RENTON — Given the low expectations greeting the Seahawks this season, it can be argued that no game in 2022 is make or break.

But if you’re riding with the thought that the Seahawks aren’t in full rebuild mode and can make a postseason run — coach Pete Carroll certainly is — then Sunday’s 1:25 p.m. game against the Atlanta Falcons at Lumen Field looks as must-win as any on the schedule.

That’s in part because observers from the start have viewed this game as one of the most winnable on the Seahawks’ schedule.

When it was released in May and betting odds were set on every game, the visit by Atlanta was one of only four in which the Seahawks were favored. It had the largest spread in their favor at three points (the other three in which they were favored are home games against the Giants, Carolina and Jets).

That three-point line was down to one Friday on — and down to even at — with many bettors apparently more impressed by how Atlanta has played in its 0-2 start than Seattle has in going 1-1. With NFL observers already questioning the Seahawks, it’s fair to wonder how often they’d be favored again this season if they can’t beat the Falcons at home.

Also making this a pivotal game is the Seahawks’ schedule.

After the Atlanta game, the Seahawks will play in Seattle just twice until Nov. 27 — Oct. 16 against the Cardinals and Oct. 30 against the Giants.


After Sunday, the Seahawks’ next two games, three of the next four and four of the next six are on the road — all games in which they figure to be an underdog — with the seventh game in that stretch a neutral-site affair against Tampa Bay in Germany.

Also, the next two games — seemingly winnable when the schedule was released — at Detroit and New Orleans don’t appear any easier, especially against a Lions team that has shown one of the NFL’s better rushing attacks.

The expansion to a 17-game season and seven-team playoff field make historical precedents less meaningful, but the numbers show there is a huge difference in a team’s chances to make the playoffs at 2-1 or 1-2. According to NFL research from a year ago, a team starting 2-1 has a 55% chance to make the playoffs. A team starting 1-2 has a 32% chance.

So yes, the Seahawks must put up a better effort than they did a week ago at San Francisco, when they fell behind 20-0 during a mistake-filled first half and never got back in the game, losing 27-7.

It’s that latter point — simply appearing more competitive and competent — that is Carroll’s main aim this week.

“Man, this is an important week for us getting back home and getting our act together,” Carroll said. “We didn’t do what we wanted to do last week.”


More specifically, they wanted to run the ball on offense and stop the run on defense.

The Seahawks were held to 36 yards on just 12 carries by the 49ers, the sixth-lowest total in the Carroll era. They allowed 189 yards on 45 carries, the 17th-most in the Carroll era.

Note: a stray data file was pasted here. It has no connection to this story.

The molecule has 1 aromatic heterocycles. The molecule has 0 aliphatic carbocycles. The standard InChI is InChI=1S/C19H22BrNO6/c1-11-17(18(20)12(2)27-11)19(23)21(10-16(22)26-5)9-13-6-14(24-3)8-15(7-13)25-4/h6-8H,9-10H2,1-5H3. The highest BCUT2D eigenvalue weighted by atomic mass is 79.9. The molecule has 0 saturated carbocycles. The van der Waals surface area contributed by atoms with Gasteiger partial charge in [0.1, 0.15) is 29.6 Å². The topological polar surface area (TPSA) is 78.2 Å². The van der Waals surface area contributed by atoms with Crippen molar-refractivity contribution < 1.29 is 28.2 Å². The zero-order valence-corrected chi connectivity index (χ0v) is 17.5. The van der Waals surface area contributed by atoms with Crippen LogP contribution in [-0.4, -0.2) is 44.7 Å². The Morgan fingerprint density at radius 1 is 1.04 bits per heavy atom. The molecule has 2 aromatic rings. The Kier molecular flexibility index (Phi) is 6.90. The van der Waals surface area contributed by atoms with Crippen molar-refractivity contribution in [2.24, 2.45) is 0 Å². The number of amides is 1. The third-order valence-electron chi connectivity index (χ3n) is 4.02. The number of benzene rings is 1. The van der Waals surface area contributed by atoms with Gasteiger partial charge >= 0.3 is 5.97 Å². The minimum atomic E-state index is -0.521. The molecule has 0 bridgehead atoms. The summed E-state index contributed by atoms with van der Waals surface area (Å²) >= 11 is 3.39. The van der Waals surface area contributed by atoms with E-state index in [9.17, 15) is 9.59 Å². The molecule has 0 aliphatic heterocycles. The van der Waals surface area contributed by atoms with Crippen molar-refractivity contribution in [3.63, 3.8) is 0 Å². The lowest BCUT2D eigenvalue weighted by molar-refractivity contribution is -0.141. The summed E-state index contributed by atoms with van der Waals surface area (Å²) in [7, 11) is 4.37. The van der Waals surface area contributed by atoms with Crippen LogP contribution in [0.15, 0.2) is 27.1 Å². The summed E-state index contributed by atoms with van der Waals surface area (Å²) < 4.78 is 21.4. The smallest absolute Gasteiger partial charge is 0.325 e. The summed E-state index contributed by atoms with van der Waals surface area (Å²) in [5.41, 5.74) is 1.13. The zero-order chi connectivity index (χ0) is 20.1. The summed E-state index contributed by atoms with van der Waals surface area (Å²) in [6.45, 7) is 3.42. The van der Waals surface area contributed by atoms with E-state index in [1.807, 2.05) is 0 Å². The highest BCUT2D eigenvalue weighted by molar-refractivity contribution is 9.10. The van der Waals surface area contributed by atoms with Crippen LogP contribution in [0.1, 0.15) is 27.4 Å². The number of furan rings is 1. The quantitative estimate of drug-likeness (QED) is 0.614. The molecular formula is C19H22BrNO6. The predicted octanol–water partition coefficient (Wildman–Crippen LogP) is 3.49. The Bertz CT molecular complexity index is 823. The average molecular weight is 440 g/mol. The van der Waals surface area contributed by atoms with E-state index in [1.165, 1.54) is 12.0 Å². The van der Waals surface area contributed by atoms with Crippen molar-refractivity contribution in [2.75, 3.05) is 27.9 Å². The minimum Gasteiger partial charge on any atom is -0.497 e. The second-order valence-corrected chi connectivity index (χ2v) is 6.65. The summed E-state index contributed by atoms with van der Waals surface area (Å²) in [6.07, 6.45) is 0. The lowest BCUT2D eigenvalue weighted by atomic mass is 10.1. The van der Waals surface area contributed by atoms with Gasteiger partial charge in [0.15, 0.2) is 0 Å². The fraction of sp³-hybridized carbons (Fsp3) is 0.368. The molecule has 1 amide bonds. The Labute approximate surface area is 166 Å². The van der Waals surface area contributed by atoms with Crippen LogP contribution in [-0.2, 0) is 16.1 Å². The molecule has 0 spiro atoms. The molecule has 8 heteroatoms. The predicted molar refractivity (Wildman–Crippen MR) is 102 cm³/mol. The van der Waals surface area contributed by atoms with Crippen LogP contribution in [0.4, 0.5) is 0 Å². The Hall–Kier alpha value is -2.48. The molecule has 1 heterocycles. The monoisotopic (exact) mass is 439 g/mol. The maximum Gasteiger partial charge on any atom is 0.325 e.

The Seahawks will be challenged in both areas against the Falcons, whose statistics look better than their record. The Falcons are seventh in the NFL in rushing at 145.5 yards per game in two games (against the Saints and Rams) and 15th in run defense at 108 per game.

The Seahawks are last in the NFL in rushing at 56 yards per game and 25th in run defense at 146 yards allowed.

“We need a balanced attack,” running back Rashaad Penny said after the 49ers game, when he was held to 15 yards on six carries. “We’ve got one of the best duos at receiver [Tyler Lockett, DK Metcalf], and I feel like we’ve got a really great running-back room. We’ve just got to trust it more, make the running game marry up to the passing game.”

As for defending the run, players spoke all week of better discipline — making tackles and reading plays correctly and being in the right spots.


“These first two games we’ve seen what we need to do, and that’s stop the run,” said veteran defensive lineman Quinton Jefferson, who is likely to start with Shelby Harris out. “We need to use this game as a statement game to get back on track.”

Carroll also said the Seahawks must not “hold back” quarterback Geno Smith. On Friday he clarified that didn’t mean a big change in philosophy but that his statement meant his faith in Smith has only increased, even if the Seahawks have gone six quarters without an offensive score.

“What I’m really saying is that my confidence in him has just grown,” Carroll said. “… Whenever the opportunities come [we can] count on him to do stuff. There’s no hesitation.”

On Friday Carroll spoke at length about his faith that the team’s young players are making progress and added that, “We’re gonna get there. We care too much, they are too smart, they care for one another, so that means they feel responsible. So we’re gonna get there. It’s just, don’t want to wait very long. We’ve got to go.”

And there may be no better week to get going than this one.